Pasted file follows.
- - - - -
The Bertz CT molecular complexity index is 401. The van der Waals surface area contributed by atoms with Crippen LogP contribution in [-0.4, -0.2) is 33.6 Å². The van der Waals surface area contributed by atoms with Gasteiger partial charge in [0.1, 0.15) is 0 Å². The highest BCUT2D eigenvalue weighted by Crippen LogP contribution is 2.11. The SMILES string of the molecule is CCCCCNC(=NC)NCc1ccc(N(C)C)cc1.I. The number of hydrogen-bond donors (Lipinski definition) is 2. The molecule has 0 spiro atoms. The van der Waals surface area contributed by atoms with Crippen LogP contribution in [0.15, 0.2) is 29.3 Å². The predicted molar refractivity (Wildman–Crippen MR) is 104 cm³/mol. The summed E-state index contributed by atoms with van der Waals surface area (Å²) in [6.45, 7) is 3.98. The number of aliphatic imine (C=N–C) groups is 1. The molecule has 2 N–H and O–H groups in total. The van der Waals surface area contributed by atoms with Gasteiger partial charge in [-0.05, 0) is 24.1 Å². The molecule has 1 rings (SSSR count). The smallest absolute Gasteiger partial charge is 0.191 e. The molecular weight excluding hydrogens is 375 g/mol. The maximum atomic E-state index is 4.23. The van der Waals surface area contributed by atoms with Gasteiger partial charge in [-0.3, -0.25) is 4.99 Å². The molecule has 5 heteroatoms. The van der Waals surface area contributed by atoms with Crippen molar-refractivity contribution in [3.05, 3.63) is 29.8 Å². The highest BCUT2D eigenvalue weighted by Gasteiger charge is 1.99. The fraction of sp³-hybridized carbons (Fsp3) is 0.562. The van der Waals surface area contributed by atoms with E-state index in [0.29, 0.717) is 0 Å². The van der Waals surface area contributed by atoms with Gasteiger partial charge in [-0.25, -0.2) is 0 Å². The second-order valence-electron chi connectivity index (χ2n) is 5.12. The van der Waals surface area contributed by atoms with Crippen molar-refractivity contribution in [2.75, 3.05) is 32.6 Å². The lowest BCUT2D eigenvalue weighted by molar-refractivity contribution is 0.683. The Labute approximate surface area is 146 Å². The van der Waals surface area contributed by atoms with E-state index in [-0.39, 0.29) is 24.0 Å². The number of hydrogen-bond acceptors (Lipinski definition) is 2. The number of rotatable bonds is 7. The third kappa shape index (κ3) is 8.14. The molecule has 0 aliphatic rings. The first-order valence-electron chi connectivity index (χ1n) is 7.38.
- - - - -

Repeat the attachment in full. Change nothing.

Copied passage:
The Bertz CT molecular complexity index is 401. The van der Waals surface area contributed by atoms with Crippen LogP contribution in [-0.4, -0.2) is 33.6 Å². The van der Waals surface area contributed by atoms with Gasteiger partial charge in [0.1, 0.15) is 0 Å². The highest BCUT2D eigenvalue weighted by Crippen LogP contribution is 2.11. The SMILES string of the molecule is CCCCCNC(=NC)NCc1ccc(N(C)C)cc1.I. The number of hydrogen-bond donors (Lipinski definition) is 2. The molecule has 0 spiro atoms. The van der Waals surface area contributed by atoms with Crippen LogP contribution in [0.15, 0.2) is 29.3 Å². The predicted molar refractivity (Wildman–Crippen MR) is 104 cm³/mol. The summed E-state index contributed by atoms with van der Waals surface area (Å²) in [6.45, 7) is 3.98. The number of aliphatic imine (C=N–C) groups is 1. The molecule has 2 N–H and O–H groups in total. The van der Waals surface area contributed by atoms with Gasteiger partial charge in [-0.05, 0) is 24.1 Å². The molecule has 1 rings (SSSR count). The smallest absolute Gasteiger partial charge is 0.191 e. The molecular weight excluding hydrogens is 375 g/mol. The maximum atomic E-state index is 4.23. The van der Waals surface area contributed by atoms with Gasteiger partial charge in [-0.3, -0.25) is 4.99 Å². The molecule has 5 heteroatoms. The van der Waals surface area contributed by atoms with Crippen molar-refractivity contribution in [3.05, 3.63) is 29.8 Å². The highest BCUT2D eigenvalue weighted by Gasteiger charge is 1.99. The fraction of sp³-hybridized carbons (Fsp3) is 0.562. The van der Waals surface area contributed by atoms with E-state index in [0.29, 0.717) is 0 Å². The van der Waals surface area contributed by atoms with Gasteiger partial charge in [-0.25, -0.2) is 0 Å². The second-order valence-electron chi connectivity index (χ2n) is 5.12. The van der Waals surface area contributed by atoms with Crippen molar-refractivity contribution in [2.75, 3.05) is 32.6 Å². The lowest BCUT2D eigenvalue weighted by molar-refractivity contribution is 0.683. The Labute approximate surface area is 146 Å². The van der Waals surface area contributed by atoms with E-state index in [-0.39, 0.29) is 24.0 Å². The number of hydrogen-bond acceptors (Lipinski definition) is 2. The number of rotatable bonds is 7. The third kappa shape index (κ3) is 8.14. The molecule has 0 aliphatic rings. The first-order valence-electron chi connectivity index (χ1n) is 7.38.